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dc.contributor.authorEriksen, Ane
dc.contributor.authorWabakken, Petter
dc.contributor.authorZimmermann, Barbara
dc.contributor.authorAndreassen, Harry Peter
dc.contributor.authorArnemo, Jon Martin
dc.contributor.authorGundersen, Hege
dc.contributor.authorLiberg, Olof
dc.contributor.authorLinnell, John
dc.contributor.authorMilner, Jos M.
dc.contributor.authorPedersen, Hans Christian
dc.contributor.authorSand, Håkan
dc.contributor.authorSolberg, Erling J.
dc.contributor.authorStoraas, Torstein
dc.date.accessioned2011-03-29T07:47:50Z
dc.date.available2011-03-29T07:47:50Z
dc.date.issued2011
dc.identifier.citationEriksen, A., Wabakken, P., Zimmermann, B., Andreassen, H., Arnemo, J.M., Gundersen, H., Liberg, O., Linnell, J., Milner, J.M., Pedersen, H.C., Sand, H., Solberg, E.J, Storaas, T. (2011). Activity patterns of predator and prey. Animal behaviour. 80(2), 423-431en_US
dc.identifier.issn0003-3472
dc.identifier.urihttp://hdl.handle.net/11250/134318
dc.descriptionThis is the postprint version of the article published in Animal behaviour. You can find the published article here: http://dx.doi.org/doi:10.1016/j.anbehav.2010.11.011en_US
dc.description.abstractWe studied the simultaneous activity patterns of a breeding wolf, Canis lupus, pair and five adult moose, Alces alces, cows from April to November 2004 in a wolf territory in southeastern Norway. All study animals were GPS collared, and we used a total of 8297 fixes to analyse their temporal activity patterns. We examined the daily activity rhythm of the two species and how this varied seasonally through the study period, and investigated the association in activity patterns between the two species. Wolf activity peaked at dawn. The distance moved per time unit and the linearity of the movement were higher in wolves than in moose, but both species showed a decrease in these variables in June, coinciding with the denning and calving seasons. With the exception of the summer months when the activity of wolves and moose was limited by the raising of offspring, we found no correlation between the temporal activities of the two species. Hence, we did not find support for the hypothesis that the wolves and moose in Scandinavia have adjusted to each other’s activity patterns. We discuss the results in light of the relative density of the two species and the intensive human harvest of moose, and hypothesize that synchronicity of predator–prey activity patterns may be ratio dependent.en_US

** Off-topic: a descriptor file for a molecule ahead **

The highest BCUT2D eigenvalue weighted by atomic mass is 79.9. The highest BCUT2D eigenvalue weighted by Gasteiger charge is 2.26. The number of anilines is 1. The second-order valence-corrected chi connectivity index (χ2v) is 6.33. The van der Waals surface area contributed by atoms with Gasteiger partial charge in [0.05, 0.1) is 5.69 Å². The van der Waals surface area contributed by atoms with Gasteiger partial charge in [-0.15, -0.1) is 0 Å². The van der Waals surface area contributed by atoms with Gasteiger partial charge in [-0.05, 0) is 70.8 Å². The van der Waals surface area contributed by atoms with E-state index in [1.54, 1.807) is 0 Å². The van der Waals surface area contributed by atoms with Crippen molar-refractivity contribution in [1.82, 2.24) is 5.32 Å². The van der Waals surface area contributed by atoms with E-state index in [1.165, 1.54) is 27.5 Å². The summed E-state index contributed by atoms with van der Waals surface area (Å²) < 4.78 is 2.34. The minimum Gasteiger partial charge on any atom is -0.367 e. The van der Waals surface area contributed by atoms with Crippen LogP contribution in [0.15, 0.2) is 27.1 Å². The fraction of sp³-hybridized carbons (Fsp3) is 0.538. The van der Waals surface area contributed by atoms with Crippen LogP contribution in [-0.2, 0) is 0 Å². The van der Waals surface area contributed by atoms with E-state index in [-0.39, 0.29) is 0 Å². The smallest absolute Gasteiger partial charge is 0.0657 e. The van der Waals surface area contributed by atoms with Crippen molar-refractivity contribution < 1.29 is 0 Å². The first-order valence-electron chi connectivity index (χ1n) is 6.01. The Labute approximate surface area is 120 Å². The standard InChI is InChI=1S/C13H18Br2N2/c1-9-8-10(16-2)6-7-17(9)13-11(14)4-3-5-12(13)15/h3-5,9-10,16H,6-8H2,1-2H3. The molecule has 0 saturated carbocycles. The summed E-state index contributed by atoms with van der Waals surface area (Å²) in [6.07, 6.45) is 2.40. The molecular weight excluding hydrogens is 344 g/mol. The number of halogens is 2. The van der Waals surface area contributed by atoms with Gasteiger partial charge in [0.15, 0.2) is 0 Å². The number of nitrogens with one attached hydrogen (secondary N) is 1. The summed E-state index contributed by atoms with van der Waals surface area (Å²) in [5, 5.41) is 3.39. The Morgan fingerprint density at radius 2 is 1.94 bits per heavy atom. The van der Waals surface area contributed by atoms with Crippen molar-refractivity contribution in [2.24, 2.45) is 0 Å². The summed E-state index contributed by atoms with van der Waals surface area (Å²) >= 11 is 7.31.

dc.language.isoengen_US
dc.publisherAnimal Behaviouren_US
dc.subjectActivity patternen_US
dc.subjectalces alcesen_US
dc.subjectCanis lupusen_US
dc.subjectGPS-collaren_US
dc.subjectmooseen_US
dc.subjectpredation risken_US
dc.subjectpredator avoidanceen_US
dc.subjectwolfen_US
dc.titleActivity patterns of predator and prey : a simultaneous study of GPS-collared wolves and mooseen_US
dc.typeJournal articleen_US
dc.typePeer revieweden_US
dc.subject.nsiVDP::Mathematics and natural science: 400::Zoology and botany: 480::Zoogeography: 486en_US
dc.source.pagenumber423-431en_US
dc.identifier.doihttp://dx.doi.org/doi:10.1016/j.anbehav.2010.11.011


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